every 30 seconds, it is suited to examine propagating coronal Alfvén wave signatures on different coronal regions at the same time, and estimate their origins, energy fluxes, and dissipations. However, it usually obtains the spectroscopic quantities using three-wavelength data at the Fe XIII lines with a low spectral resolution of 1.2 Å. This limitation is likely to affect the Doppler velocity and non-thermal line width measurements. For example, if the actual spectral line window including strong emission lines is broader than the observed line window (3.6 Å), the measured CoMP non-thermal line widths might be underestimated. If the actual spectral window is narrower than the spectral resolution (1.2 Å), the measured values might be overestimated. In this study, we examine whether the CoMP LOS Doppler velocity and non-thermal width obtained by using only the three-wavelength data are reliable or not. For this, we compare the two physical quantities measured simultaneously from CoMP Fe XIII 10747 Å lines and EIS Fe XII 195.12 Å lines for investigating flaring active region (AR11654 on 2013/01/20) and two quiescent active regions (AR 11461 and 12149 on 2012/04/16 and 2014/09/01). The EIS Fe XIII 202.04 Å lines are used for examining an equatorial quiet region on 2013/02/26, two polar prominence regions on 2013/02/25 and 2013/05/05, and a polar plume region on 2013/01/17. Here, about twenty wavelength data sets (spectral lines ranging from 194.9 Å to 195.4 Å and from 201.8 Å to 202.3 Å) of the EIS Fe XII and Fe XIII lines, corresponding to a high spectral resolution of 0.025 Å are used to derive spectroscopic quantities.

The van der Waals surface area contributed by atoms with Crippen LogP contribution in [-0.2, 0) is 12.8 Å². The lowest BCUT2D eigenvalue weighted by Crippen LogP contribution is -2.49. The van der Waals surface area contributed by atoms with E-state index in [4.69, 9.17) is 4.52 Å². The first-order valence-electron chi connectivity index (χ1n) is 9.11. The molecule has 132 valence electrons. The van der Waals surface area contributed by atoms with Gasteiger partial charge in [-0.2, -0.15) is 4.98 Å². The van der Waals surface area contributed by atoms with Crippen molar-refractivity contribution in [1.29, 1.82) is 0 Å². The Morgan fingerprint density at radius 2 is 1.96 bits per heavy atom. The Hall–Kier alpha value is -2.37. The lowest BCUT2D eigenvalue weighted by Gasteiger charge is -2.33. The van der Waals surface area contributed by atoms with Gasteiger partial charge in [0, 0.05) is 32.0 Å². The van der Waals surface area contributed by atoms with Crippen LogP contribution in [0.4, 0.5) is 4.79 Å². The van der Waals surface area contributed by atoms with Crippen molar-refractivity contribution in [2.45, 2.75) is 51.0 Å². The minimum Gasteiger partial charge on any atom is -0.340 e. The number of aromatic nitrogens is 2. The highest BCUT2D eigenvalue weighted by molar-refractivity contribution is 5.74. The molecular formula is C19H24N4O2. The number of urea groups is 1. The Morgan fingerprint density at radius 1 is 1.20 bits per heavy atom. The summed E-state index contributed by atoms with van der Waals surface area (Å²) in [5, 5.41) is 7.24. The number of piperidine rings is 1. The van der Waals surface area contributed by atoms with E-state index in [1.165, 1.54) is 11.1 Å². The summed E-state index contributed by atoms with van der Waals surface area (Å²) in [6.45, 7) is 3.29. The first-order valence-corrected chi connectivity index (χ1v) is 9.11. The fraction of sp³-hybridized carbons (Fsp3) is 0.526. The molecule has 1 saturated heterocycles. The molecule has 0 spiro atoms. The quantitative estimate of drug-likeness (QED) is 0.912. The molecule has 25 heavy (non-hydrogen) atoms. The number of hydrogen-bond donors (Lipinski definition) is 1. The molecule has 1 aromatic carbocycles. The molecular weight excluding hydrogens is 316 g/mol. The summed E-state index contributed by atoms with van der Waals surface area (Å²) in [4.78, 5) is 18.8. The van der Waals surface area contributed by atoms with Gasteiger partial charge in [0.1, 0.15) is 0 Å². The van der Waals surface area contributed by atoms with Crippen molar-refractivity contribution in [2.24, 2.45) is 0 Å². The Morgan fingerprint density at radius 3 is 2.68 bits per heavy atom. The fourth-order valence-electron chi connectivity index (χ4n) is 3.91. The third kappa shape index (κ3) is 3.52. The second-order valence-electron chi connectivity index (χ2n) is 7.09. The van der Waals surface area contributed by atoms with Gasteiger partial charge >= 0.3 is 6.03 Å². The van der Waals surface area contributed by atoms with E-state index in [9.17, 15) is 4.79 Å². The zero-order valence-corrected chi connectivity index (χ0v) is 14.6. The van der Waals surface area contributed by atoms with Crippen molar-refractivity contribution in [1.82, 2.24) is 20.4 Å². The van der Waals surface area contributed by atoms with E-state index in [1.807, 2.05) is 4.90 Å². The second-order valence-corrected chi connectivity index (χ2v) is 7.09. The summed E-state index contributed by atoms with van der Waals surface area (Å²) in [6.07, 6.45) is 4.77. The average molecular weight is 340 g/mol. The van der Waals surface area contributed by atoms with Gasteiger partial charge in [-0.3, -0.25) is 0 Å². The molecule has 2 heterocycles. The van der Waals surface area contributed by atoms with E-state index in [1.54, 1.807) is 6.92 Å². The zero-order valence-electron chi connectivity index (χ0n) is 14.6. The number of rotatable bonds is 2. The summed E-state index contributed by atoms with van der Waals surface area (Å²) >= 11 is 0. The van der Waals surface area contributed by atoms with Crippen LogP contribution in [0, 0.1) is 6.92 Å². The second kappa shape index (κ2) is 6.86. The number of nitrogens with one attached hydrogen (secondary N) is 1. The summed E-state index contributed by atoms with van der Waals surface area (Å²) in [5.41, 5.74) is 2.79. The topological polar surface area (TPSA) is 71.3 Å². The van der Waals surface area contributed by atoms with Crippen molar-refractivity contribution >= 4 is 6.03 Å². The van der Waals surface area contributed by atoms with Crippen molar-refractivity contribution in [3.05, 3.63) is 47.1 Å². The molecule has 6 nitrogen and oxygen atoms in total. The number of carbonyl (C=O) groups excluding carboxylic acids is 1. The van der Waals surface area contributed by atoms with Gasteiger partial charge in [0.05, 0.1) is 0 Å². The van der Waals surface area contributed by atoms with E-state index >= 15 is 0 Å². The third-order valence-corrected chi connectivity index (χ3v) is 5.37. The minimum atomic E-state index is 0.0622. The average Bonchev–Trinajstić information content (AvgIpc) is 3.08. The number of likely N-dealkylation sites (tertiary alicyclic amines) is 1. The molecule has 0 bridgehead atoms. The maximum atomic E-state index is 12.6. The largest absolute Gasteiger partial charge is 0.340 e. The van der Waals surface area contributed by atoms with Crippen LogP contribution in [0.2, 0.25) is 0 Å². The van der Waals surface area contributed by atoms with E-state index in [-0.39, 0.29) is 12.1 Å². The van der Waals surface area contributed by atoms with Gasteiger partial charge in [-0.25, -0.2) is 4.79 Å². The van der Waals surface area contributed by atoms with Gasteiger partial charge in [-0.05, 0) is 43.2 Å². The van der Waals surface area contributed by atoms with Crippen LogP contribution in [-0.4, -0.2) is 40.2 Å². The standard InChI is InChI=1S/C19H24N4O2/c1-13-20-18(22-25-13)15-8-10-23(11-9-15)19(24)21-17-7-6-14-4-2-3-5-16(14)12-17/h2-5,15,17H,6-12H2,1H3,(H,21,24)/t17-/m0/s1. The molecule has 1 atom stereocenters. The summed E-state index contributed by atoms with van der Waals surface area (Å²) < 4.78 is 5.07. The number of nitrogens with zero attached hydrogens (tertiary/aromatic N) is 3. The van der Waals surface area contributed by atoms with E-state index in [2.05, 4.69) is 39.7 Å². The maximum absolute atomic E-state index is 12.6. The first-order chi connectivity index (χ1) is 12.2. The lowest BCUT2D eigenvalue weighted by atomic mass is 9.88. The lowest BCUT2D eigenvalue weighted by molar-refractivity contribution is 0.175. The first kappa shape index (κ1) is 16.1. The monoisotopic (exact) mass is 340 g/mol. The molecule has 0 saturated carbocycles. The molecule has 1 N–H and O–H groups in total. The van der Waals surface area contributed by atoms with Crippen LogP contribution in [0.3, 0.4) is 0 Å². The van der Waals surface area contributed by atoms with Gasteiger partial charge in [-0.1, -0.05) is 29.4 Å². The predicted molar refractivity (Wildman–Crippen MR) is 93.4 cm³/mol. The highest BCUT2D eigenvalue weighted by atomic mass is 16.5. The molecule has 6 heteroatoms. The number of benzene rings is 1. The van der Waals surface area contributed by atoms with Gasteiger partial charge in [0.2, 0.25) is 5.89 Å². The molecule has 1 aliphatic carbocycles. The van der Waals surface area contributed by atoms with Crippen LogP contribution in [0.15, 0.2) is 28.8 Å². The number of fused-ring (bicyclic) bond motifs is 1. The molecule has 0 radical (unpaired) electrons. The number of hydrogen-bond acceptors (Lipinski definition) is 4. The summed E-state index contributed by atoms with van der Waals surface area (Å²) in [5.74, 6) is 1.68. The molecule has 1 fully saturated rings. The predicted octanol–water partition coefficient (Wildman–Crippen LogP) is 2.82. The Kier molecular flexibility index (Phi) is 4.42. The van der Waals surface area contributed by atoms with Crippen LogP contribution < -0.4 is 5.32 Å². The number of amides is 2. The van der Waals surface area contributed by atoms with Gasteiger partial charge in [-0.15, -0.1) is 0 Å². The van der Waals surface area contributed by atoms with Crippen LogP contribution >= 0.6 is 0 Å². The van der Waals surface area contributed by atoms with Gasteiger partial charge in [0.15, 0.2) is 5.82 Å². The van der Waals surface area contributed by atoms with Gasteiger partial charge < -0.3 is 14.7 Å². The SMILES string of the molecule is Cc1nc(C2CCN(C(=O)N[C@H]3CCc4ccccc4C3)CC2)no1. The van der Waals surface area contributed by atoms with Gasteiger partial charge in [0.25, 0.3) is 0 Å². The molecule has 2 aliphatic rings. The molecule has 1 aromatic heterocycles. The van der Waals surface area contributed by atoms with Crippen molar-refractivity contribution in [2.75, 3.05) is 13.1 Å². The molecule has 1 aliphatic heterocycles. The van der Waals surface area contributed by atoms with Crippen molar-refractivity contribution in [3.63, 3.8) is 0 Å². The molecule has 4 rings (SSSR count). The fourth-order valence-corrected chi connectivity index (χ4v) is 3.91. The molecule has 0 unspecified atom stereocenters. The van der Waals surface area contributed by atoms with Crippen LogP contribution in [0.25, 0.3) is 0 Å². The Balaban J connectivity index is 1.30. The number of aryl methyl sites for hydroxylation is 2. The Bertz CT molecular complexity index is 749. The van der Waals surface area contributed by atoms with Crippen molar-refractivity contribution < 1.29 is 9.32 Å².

In order to compare the spectroscopic quantities obtained from CoMP and EIS data, we construct pseudo raster scan CoMP maps (e.g., intensity, LOS Doppler velocity, and non-thermal width maps) by using the time and slit position for each EIS scan. Since CoMP and EIS data have slightly different temporal cadences and spatial resolutions, we use the following procedure: First, we select the closest CoMP images before or after EIS raster scans under the condition that time differences between CoMP observations and EIS raster scans should be smaller than 30 seconds. Second, we take the pixels closest to the scan positions. By using the CoMP and EIS raster scan intensity maps, we check the co-alignment of CoMP and EIS data. Figure 1 shows the CoMP and EIS intensity maps for all events. We find that they are spatially and temporally consistent overall. When we examine their pixel-to-pixel correlations, the correlation coefficients (CCs) are generally high, ranging from 0.70 to 0.98 (average of 0.91 and median of 0.95). After confirming the co-alignment, we compare the CoMP and EIS LOS Doppler velocity (non-thermal width) maps by visual inspection, and examine pixel-to-pixel correlations and percentages of pixel numbers satisfying the condition that the differences between CoMP and EIS spectroscopic quantities are within the EIS measurement accuracies. As described before, CoMP and EIS Doppler velocities are relative velocities. Therefore, systematic differences between them might exist. We estimate the systematic differences from the peak values of the histograms of the differences between CoMP and EIS Doppler velocities. The differences are corrected for estimating the percentages of pixels measured to within the EIS measurement accuracy. In order to check whether or not the statistical results between CoMP and EIS spectroscopic quantities depends on the coronal brightness, we apply the same analysis to two sub-coronal regions: relatively bright structures whose CoMP intensities are higher than 50% of their maximum intensities and faint structures whose CoMP intensities are higher than 20% and less than or equal to 50% of the maximum intensities.